Unscrupulous employers have little fear of punishment for recruiting and exploiting undocumented workers and undermining their honest competitors.
Immigration reform will allow more immigrants to come with a visa, not with a smuggler. It will require undocumented immigrants to get right with the law, register with the government, and go through government background security checks. This screening process will separate ordinary immigrants who have come seeking opportunities to better their lives from those who may be exploiting opportunities a broken system provides to those who may be coming to do us harm.
Enforcement resources can then be trained on employers who flaunt labor laws and exploit undocumented immigrants, on smugglers who traffic in drugs and guns who are creating chaos on the border, and on violent individuals inside the country who may pose a threat to public safety.
By getting ordinary immigrants in line for citizenship and prioritizing enforcement actions to target genuine threats, immigration reform will be good for America’s security.
The Catholic Church's concern for the welfare of migrants stems from its belief that immigration is ultimately a humanitarian issue because it impacts the basic human rights and dignity of the human person. The Church believes this dignity is undermined by this program's alleged channeling of immigrants into the criminal justice system through racial profiling and pre-textual arrests for the purpose of vetting them for their immigration status. Because Secure Communities is operated at the point of arrest, rather than post-conviction, it casts a wide net over virtually any immigrant who has come into contact with the criminal justice system.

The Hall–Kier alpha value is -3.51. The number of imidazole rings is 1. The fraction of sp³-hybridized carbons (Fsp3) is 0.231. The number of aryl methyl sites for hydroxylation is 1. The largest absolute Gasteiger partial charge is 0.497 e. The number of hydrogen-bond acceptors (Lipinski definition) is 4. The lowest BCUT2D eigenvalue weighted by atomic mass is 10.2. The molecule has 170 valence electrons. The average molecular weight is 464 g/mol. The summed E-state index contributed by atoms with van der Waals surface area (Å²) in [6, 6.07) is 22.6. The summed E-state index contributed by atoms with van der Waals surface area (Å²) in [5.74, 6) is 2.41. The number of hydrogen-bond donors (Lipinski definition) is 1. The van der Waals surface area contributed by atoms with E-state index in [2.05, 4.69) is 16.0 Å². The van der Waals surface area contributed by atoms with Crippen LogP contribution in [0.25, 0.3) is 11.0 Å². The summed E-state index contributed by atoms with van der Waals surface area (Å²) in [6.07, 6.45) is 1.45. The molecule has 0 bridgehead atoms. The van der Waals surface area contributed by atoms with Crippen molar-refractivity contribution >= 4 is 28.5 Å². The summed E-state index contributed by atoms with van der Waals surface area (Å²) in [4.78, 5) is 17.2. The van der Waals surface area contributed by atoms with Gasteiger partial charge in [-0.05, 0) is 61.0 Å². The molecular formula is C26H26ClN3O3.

In other parts of the country where Secure Communities is being operated, some law enforcement officers have denounced the program because it creates a lack of trust between immigrant communities and local police, affecting their ability to investigate crime, assist crime victims and ensure the safety of those communities.
The United States Conference of Catholic Bishops is supportive of the recommendations of the Task Force for Secure Communities, which cited a number of recommendations for improving the program, including improving transparency and strengthening accountability by preventing and providing remedies for civil rights violations. The Bishops also urge that an individual not be detained until he/she has been convicted of a crime that poses a threat to public safety of immigrant communities and families, rather than at the time of arrest.
The Church acknowledges the right of governments to control and protect its borders however the human dignity and human rights of undocumented migrants should be respected. Programs like Secure Communities as well as overly-aggressive laws such as those passed in states like Alabama and Arizona underscore the need for comprehensive and just immigration reform. Enforcement-only immigration policies will not humanely or effectively fix our nation's broken immigration system. It is time for comprehensive and just immigration reform that provides meaningful and adequate legal avenues for migration, compatible with both our future labor needs and our ongoing prioritization of family unity, and includes the targeted, proportional, and human enforcement of immigration laws.
Mitchell T. Rozanski, Baltimore
The writer is auxiliary bishop of the Archdiocese of Baltimore.